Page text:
LearnGetting Started with the WebP Image Format


Matt West
writes on January 9, 2014

When it comes to optimizing websites for performance one of the biggest goals is to reduce the amount of data that needs to be sent to the browser (the payload). As images commonly make up the largest chunk of the overall page size, it’s a good idea to find ways to reduce the size of your images. There are plenty of tools available that can compress images in order to decrease the file size but you’re still limited to a certain extent by the file type. The way in which images are encoded has a big impact on the size of the resulting files.

In this blog post you’re going to learn about a new image format called WebP that aims to reduce the size of images without compromising their quality.

What is WebP?

WebP is an image format developed by Google which can reduce the file size of your images by up to 34% when compared with JPEG images. This can have a significant impact on both page load times and bandwidth usage.

Comparing JPEG and WebP Image Compression

Comparing JPEG and WebP Image Compression at 80% Quality. (Files: original.png, result.jpg, result.webp) Image by Luc Viator, licensed under Creative Commons Attribution-Share Alike 3.0 Unported.

After the Chrome Web Store switched to using WebP last year, the team at Google reported an average reduction of 30% in the size of images across the site. This amounts to a saving of several terabytes a day in bandwidth! Google is also currently using WebP for images on the Play Store.

The WebP format supports both lossless and lossy image compression, as well as alpha channel transparency, color profiles, metadata, and animation. This feature set starts to make WebP look like a one-stop solution for images on the web.

The importance of developing a better image format is reinforced when you think about how browsing trends have changed over the past few years. Mobile browsing now accounts for 15% of all global internet traffic and that figure is still rising. However, the networks that these mobile devices rely on for data hasn’t improved at the same rate. For much of the population mobile browsing is still restricted by low bandwidth connections that can make downloading web pages frustratingly slow. Using technologies like WebP to reduce the overall payload size of your web pages helps to alleviate some of this frustration.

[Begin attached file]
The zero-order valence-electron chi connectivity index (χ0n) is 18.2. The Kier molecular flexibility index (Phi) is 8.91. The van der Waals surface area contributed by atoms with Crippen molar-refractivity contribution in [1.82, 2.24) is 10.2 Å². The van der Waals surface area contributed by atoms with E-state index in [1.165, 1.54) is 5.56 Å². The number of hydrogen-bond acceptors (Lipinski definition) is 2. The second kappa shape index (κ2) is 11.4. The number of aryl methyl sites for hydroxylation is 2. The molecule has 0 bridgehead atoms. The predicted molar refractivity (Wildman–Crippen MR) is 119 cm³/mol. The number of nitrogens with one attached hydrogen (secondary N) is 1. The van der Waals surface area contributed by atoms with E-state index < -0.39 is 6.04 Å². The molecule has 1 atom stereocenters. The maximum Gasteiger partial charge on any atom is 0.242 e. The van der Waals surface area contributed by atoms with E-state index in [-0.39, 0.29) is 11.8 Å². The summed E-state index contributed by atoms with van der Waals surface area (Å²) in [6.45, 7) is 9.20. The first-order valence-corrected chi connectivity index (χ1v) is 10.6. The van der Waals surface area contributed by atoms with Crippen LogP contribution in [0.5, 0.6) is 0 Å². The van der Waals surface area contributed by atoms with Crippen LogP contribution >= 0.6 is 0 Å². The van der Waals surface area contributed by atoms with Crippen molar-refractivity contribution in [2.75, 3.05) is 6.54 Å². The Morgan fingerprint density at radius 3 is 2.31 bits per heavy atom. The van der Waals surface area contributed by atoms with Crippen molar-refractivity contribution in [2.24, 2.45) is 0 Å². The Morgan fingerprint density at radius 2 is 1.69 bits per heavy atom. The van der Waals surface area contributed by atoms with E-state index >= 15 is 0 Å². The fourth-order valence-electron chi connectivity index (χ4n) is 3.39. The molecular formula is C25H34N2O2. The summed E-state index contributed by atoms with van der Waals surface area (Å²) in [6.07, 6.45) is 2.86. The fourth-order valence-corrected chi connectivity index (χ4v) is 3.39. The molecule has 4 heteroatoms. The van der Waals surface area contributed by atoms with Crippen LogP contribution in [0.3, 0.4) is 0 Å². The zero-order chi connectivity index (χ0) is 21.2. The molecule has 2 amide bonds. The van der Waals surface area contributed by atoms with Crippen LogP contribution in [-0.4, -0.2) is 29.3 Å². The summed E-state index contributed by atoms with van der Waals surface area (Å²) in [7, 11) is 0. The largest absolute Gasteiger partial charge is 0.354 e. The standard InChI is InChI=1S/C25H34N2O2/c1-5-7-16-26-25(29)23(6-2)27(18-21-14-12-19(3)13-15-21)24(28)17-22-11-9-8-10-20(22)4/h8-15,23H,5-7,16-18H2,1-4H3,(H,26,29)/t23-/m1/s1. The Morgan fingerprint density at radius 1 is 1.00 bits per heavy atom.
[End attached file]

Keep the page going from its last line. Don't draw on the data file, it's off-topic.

Pros and Cons of Using WebP

Using WebP has many benefits over more traditional image formats like JPEG, PNG or GIF.

  • Small File Size
  • Increased Quality – When compared to compressing images to the same file size using other formats.
  • Royalty Free – WebP was open-sourced under a BSD-style license by Google in 2010.
  • One Format to Rule Them All – WebP has the ability to replace JPEG, PNG and GIF to become a single format for all images on the web.

Although WebP has been around since 2010, support is still limited. This is the main drawback of using WebP today (we’ll look at a way around this in the next section).

  • Browser Support – WebP is currently supported in Chrome and Opera on the desktop. Mobile support is limited to the native Android browser and Chrome for Android. You’ll learn more about how to handle this limitation later in this post.
  • Native OS Support – WebP is not currently supported natively in any operating systems. Google has primarily developed the format for the web, but there is a codec available that adds support to the Windows Imaging Component.

Note: It’s possible to use WebP images within Android and iOS apps, however in this post we’re just going to focus on web applications.

Converting Images to WebP

By now you should have some of idea of what makes WebP different and why it is a good idea to consider using it in your web applications. In this section you’re going to learn how to convert your existing images to the WebP format.

Google has developed a number of command line utilities for converting images to WebP. You can download these from the Google Developers website here. Once you have a copy of the utilities you may want to add the utilities bin folder to your local PATH. This can be done by adding the following lines to the .bash_profile file in your home directory (Mac/Linux).

export PATH